GRAPHIC NOVEL
James Bond 007
Casino Royale

Authors: Ian Fleming, Anthony Hern and Henry Gammidge
Artist: John McLusky
Titan Books
RRP: 10.99
ISBN 1 84023 843 7
Available 25 March 2005


James Bond is assigned to neutralise a Russian operative, Le Chiffre, by ruining him at the baccarat table and forcing his "retirement"...

I have previously criticised Titan for the apparently random order of these classic reprints of the James Bond newspaper strip. This, the fifth such volume, takes us right back to the beginning, with the adaptations of Ian Fleming's first three novels, Casino Royale, Live and Let Die and Moonraker. But could there be some method in the apparent madness of Titan's release schedule? This collection is in fact quite well timed, coming hot on the heels of the announcement that the next Bond film will be called... Casino Royale. Did Titan know something we didn't?

As you might expect, the art is less refined than that of later strips. John McLusky's work in Casino Royale is more Jane than James Bond. Anthony Hern, in his only script for the series, tones down Fleming's infamous carpet-beater torture sequence, which is understandable considering the medium in question.

Moviegoers may notice a possible inspiration for the character of Miranda Frost from Die Another Day, in the shape of the original Bond girl, Vesper Lynd.


007 investigates a gangster, Mr Big, who is believed to be using a pirate's treasure to finance a Russian spy ring in the USA...

Henry Gammidge takes over the writing chores for the subsequent stories, and adopts the unusual device of having Bond narrate the strips in the first person. For the most part, this works quite well, but the present tense of thought bubbles might have been preferable during some of the action sequences in Live and Let Die.

Film fans will know that Fleming's original plot had little bearing on that of the 1973 movie starring Roger Moore (who writes the introduction to this volume), apart from the location and certain character names. However, Mr Big's trick table remains intact in both strip and movie, while the later films For Your Eyes Only and Licence to Kill respectively lifted the keelhauling sequence and the shark attack on Felix Leiter (complete with Bond's subsequent investigation of an aquarium).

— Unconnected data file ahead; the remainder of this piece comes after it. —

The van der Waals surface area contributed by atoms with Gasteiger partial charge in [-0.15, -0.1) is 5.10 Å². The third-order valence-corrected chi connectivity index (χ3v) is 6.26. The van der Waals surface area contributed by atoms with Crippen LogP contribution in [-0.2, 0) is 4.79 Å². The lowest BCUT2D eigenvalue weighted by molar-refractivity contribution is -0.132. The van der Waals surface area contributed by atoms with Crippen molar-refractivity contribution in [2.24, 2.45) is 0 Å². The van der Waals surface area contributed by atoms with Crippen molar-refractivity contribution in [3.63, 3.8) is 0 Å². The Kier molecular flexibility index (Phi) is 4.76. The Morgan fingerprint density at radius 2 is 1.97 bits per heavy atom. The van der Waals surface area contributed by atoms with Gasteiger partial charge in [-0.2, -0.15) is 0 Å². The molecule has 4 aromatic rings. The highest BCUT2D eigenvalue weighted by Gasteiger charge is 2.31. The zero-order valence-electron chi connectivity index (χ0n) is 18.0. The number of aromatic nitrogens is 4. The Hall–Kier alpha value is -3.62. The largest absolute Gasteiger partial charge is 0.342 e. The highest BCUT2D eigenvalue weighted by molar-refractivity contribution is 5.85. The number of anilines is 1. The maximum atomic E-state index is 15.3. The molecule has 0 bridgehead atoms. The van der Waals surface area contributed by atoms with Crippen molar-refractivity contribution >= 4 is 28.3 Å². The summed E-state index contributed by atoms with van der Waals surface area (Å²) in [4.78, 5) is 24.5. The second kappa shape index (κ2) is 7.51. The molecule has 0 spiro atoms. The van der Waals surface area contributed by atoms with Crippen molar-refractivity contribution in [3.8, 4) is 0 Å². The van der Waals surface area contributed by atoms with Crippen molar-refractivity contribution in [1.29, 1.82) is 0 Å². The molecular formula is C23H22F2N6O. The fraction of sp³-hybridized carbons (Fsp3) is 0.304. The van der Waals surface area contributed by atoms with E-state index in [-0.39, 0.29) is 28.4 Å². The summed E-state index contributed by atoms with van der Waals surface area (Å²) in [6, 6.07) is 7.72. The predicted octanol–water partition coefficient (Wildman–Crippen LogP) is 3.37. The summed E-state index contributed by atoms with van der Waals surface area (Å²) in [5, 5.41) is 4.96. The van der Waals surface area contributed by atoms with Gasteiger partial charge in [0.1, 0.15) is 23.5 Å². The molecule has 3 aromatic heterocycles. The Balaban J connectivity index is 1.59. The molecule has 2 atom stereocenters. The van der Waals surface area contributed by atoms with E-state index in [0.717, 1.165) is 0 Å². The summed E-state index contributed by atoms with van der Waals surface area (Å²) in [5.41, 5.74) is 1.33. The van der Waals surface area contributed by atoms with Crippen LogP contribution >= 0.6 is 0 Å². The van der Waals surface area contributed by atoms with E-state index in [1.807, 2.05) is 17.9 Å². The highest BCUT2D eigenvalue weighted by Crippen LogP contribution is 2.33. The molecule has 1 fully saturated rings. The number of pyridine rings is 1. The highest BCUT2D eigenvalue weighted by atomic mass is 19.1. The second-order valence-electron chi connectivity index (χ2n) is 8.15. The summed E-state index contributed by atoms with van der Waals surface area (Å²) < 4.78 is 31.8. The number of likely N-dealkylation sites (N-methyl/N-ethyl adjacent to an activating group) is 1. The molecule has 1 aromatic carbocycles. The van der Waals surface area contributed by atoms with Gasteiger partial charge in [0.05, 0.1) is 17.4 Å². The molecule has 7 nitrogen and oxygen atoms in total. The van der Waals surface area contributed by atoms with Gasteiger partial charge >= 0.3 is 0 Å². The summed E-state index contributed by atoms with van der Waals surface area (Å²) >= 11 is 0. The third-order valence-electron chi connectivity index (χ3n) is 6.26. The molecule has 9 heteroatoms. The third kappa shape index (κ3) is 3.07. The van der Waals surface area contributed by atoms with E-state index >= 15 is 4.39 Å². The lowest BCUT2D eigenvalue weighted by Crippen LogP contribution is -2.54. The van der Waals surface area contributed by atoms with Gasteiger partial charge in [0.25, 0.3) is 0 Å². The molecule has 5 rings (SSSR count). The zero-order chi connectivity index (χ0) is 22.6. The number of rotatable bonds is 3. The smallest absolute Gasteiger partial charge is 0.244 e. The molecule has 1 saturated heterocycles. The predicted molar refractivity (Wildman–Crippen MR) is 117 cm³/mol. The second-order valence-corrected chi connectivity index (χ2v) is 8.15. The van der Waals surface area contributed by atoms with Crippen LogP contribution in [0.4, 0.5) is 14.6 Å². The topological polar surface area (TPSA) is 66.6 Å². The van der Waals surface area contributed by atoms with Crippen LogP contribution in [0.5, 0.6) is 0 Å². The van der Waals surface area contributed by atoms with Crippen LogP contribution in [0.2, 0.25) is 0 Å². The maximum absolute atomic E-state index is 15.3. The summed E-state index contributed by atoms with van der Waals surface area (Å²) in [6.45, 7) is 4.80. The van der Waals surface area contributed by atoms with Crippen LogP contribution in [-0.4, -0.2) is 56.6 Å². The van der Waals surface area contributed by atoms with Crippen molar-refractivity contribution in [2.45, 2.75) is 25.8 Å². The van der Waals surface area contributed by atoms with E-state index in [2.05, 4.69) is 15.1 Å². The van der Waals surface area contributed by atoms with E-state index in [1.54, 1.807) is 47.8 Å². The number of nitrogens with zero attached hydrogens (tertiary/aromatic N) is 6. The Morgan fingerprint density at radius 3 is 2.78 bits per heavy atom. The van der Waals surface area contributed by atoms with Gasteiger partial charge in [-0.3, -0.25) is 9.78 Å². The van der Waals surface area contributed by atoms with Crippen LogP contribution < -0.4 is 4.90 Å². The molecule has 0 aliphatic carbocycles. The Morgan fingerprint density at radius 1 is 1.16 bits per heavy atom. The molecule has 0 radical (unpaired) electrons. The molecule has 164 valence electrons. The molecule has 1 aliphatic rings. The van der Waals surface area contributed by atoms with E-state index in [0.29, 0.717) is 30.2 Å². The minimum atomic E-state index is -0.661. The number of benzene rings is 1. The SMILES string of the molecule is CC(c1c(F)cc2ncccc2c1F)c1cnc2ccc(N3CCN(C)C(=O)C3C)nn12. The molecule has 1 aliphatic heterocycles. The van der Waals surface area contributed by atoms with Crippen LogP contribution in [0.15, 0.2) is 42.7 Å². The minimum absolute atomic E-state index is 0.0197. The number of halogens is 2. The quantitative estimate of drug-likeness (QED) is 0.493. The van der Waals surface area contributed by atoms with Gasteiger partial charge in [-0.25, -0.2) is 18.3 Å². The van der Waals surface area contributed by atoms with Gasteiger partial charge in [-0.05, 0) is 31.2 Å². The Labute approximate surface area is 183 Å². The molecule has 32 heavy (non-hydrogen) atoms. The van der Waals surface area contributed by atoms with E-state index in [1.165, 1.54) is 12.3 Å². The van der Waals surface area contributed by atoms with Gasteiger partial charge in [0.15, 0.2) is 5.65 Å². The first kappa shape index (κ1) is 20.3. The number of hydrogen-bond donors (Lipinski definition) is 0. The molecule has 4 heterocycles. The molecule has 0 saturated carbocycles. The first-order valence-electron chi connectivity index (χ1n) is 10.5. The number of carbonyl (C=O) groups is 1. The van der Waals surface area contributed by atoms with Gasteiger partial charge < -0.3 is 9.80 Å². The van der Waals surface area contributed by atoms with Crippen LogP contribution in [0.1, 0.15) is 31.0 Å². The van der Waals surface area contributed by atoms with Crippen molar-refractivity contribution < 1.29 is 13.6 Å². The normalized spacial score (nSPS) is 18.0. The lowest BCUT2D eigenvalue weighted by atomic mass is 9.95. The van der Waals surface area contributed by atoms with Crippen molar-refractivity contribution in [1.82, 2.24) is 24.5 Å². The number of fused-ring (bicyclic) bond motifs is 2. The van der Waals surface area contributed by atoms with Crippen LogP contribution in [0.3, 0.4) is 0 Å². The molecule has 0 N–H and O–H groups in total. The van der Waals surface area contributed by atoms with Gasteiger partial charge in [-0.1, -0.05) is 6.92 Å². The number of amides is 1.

Bond looks into a murder case near Dover, where multi-millionaire Hugo Drax is building the most powerful rocket in the world...

Like Live and Let Die, the prose and strip versions of Moonraker have little in common with the Roger Moore film of the same name. However, Drax's thinly veiled threat, "Spend the money quickly," eventually made it into the movie Octopussy, when it was spoken by Kamal Kahn. In fact, this version of Drax proved more of an inspiration to the makers of GoldenEye (in which a scarred villain plots revenge against Britain for that country's actions during World War II) and Die Another Day (in which a man from a rival nation disguises himself as an Englishman and constructs an apparently benign weapon).

Gammidge continues to use the device of Bond narrating the strip. In fact, in some frames, Bond actually addresses the reader out of the panel.

The character of Gala Brand comes across very strongly in this strip, especially in comparison to the rather feeble Vesper in Casino Royale. Gala proves to be a competent Special Branch officer, carrying out much of the investigation herself, and she manages to endure as much hardship as Bond, including being burned by a blowlamp and by steam in a ventilator shaft. 007's respect for her is evident in his narration panels.


All in all, this collection is a fascinating look back in time, showing the early development of the comic strip series.

Richard McGinlay

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